Pemphigus VulgarisPemphigus vulgaris is a rare autoimmune disease that causes painful blistering on the skin and the mucous membranes. In an autoimmune disease...
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Pemphigus vulgaris is a rare autoimmune disease that causes painful blistering on the skin and the mucous membranes. In an autoimmune disease, a person’s own immune system mistakenly attacks his or her own healthy body.
Pemphigus vulgaris is the most common type of a group of autoimmune disorders collectively called pemphigus. Each type of pemphigus is characterized by the location where the blisters form. Pemphigus vulgaris affects the mucous membranes, which are found in the mouth, throat, nose, eyes, genitals, and lungs. This disease usually starts with blisters in the mouth and then on the skin. The blisters sometimes affect the membranes of the genitals.
Although pemphigus vulgaris seems like a somewhat superficial disease, it can be serious. Treatment is essential, and usually entails the use of corticosteroids to suppress the immune system. Without treatment, the condition can cause serious complications, some of which can even be fatal.
According to 2003 guidelines published in the British Medical Journal, before corticosteroids were introduced in the 1950s, the death rate from this disease averaged 75 percent (Harmon, et al., 2003). This has improved dramatically with today’s treatments.
The immune system produces proteins called antibodies. Antibodies normally attack harmful foreign substances such as bacteria and viruses. Pemphigus vulgaris occurs when the immune system mistakenly makes antibodies against proteins in healthy skin and mucous membranes. The antibodies break down the bonds between the cells, and fluid collects between the layers of the skin. This leads to blisters and erosions on the skin.
The precise cause of the attack by the immune system is not known.
Very rarely, certain medications can cause pemphigus vulgaris. According to the National Institutes of Health, these drugs include:
- penicillamine (chelating agent that removes certain materials from the blood)
- ACE inhibitors (a type of blood pressure medication) (NIH)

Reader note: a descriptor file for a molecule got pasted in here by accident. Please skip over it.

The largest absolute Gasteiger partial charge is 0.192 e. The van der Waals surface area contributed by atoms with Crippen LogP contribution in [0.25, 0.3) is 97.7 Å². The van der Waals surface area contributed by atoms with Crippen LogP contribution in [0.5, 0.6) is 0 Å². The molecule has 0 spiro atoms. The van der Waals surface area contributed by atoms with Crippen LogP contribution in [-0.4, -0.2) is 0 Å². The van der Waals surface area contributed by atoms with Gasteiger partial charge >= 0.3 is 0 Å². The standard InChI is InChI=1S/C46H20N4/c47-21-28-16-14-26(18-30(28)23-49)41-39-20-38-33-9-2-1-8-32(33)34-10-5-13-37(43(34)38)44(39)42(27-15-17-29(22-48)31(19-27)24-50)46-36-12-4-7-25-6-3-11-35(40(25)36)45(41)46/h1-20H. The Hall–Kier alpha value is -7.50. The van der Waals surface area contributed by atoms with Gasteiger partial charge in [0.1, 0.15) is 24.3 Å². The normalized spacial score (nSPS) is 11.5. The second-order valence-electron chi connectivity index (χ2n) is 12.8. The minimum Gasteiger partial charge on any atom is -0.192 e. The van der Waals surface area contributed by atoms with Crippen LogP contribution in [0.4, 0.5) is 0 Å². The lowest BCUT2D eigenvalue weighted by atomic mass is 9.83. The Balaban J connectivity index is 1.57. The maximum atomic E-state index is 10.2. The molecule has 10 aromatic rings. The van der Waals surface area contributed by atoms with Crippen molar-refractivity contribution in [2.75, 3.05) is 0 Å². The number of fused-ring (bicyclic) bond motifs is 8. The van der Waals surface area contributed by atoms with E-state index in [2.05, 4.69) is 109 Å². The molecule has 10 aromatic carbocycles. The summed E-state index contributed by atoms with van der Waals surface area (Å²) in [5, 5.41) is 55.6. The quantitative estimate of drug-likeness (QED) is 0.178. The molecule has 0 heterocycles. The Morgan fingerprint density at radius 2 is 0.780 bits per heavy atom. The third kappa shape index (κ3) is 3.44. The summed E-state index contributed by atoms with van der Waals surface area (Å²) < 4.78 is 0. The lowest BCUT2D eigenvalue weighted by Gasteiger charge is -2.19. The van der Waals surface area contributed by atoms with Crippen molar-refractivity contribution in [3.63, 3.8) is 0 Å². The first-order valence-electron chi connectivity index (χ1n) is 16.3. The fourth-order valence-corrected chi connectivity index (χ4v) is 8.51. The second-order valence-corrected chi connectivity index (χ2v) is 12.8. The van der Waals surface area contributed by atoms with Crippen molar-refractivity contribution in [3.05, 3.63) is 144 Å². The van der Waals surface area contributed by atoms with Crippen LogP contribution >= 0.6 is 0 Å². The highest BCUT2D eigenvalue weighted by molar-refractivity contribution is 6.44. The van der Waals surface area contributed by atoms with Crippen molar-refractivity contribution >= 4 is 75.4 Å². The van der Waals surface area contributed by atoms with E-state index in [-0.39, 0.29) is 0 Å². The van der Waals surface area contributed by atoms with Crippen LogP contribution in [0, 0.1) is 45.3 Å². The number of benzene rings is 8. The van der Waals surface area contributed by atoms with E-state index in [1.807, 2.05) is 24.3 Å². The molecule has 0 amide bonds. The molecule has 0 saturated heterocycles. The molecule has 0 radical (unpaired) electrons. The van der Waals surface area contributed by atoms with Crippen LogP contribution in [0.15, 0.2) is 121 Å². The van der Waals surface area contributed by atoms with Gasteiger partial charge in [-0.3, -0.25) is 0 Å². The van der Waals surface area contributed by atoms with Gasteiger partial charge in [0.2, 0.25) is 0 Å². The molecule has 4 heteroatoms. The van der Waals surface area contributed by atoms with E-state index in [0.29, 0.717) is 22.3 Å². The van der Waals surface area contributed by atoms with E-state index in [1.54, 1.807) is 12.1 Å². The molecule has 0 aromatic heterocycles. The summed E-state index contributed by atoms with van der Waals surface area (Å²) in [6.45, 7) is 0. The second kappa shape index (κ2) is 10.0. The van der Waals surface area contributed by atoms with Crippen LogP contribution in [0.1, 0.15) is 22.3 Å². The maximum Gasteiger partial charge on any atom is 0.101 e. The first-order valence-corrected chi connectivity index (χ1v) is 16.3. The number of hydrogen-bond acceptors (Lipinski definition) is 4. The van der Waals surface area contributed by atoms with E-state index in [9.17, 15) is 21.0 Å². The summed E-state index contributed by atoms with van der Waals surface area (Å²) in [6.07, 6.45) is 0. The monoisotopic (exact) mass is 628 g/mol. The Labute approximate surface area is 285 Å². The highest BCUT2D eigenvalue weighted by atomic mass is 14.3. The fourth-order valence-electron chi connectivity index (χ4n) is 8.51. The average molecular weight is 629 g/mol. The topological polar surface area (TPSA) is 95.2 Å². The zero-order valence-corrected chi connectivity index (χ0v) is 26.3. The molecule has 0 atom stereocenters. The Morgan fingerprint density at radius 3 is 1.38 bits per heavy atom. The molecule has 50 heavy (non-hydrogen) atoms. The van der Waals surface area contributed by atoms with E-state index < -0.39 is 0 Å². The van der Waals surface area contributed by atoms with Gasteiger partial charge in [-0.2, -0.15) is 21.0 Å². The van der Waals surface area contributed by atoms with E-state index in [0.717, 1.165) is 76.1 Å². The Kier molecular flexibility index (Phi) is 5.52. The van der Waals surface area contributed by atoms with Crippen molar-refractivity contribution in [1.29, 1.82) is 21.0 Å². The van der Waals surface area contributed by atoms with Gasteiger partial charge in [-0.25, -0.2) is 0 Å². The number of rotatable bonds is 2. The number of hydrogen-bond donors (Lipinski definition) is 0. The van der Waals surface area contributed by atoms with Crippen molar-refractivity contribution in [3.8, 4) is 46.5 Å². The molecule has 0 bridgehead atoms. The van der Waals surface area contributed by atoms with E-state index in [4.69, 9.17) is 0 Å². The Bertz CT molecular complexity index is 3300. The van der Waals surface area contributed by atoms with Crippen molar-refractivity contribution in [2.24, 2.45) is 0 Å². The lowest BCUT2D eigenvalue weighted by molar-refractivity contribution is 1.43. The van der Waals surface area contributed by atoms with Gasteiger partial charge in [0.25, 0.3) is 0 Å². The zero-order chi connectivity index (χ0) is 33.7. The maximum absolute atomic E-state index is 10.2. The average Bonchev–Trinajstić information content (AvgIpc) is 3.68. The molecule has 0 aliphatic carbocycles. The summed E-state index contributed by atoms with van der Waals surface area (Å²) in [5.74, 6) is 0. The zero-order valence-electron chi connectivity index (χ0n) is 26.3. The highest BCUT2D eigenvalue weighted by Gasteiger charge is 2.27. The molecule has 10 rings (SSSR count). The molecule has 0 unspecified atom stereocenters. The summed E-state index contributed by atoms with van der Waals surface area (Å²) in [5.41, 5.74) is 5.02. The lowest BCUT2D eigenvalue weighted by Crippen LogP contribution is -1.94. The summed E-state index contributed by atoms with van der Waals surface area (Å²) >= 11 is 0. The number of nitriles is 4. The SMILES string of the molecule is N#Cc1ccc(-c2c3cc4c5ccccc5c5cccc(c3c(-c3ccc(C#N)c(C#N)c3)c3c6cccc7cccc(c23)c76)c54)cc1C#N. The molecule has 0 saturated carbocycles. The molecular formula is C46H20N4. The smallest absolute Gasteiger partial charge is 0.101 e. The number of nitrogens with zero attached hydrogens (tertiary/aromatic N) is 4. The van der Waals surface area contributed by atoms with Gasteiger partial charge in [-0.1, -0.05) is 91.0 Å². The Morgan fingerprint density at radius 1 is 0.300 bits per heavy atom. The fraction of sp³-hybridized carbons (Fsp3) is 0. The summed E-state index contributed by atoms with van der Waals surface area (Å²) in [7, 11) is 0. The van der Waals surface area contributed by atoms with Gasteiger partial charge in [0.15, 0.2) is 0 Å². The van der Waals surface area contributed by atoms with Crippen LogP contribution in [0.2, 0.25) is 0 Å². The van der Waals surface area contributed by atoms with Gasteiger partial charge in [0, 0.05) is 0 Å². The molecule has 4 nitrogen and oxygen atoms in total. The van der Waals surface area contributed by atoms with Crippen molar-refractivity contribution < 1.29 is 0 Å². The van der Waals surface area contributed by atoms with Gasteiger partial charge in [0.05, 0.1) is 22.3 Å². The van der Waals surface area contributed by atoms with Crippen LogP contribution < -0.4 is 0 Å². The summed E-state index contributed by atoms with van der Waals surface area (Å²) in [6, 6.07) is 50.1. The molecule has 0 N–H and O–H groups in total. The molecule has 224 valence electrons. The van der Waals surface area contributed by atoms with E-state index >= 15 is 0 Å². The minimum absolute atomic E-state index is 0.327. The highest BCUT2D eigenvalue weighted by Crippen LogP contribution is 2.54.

Pemphigus vulgaris is not contagious and cannot be transmitted from person to person. It also does not appear to be transmitted from parent to child. However, a person’s genes can put him or her at a higher risk for the condition. In other words, if your parents (or other family members) had or have the condition, you are more likely to develop it as well.
Pemphigus vulgaris can affect people of all races, genders, and ages. However, the condition is more common in the following groups:
- people of Mediterranean descent
- eastern European Jews
- people who live in the rainforests in Brazil
- middle-aged and older adults
The different types of of pemphigus are classified based on the location of the blisters. They include:
The most common type of pemphigus in the Unites States is called pemphigus vulgaris. Blisters usually first appear in the mouth. The blisters do not itch. They can be painful. Blisters may then appear on the skin and sometimes on the genitals.
Pemphigus foliaceus does not cause blisters in the mouth. The blisters first appear on the face and scalp. Blisters then appear on the chest and back. The blisters are usually itchy and painless.
The blisters appear on the groin and under the arms and on the feet.
A very rare type of pemphigus that occurs in people with some cancers is called paraneoplastic pemphigus. The blisters and sores may appear in the mouth, on the lips, and on the skin. This type may also cause scars on the eyelids and eyes and lung problems.
Symptoms of pemphigus vulgaris include:
- painful blisters that start in the mouth
- skin blisters that come and go; the blisters always occur near the surface of the skin
- oozing, crusting, or peeling at the blister site
A dermatologist (doctor who specializes in skin diseases) will conduct a physical examination of your skin blisters. He or she will look for an indicator of the condition called Nikolsky’s sign. A positive Nikolsky’s sign is when your skin shears off easily when the surface is wiped sideways with a cotton swab or a finger.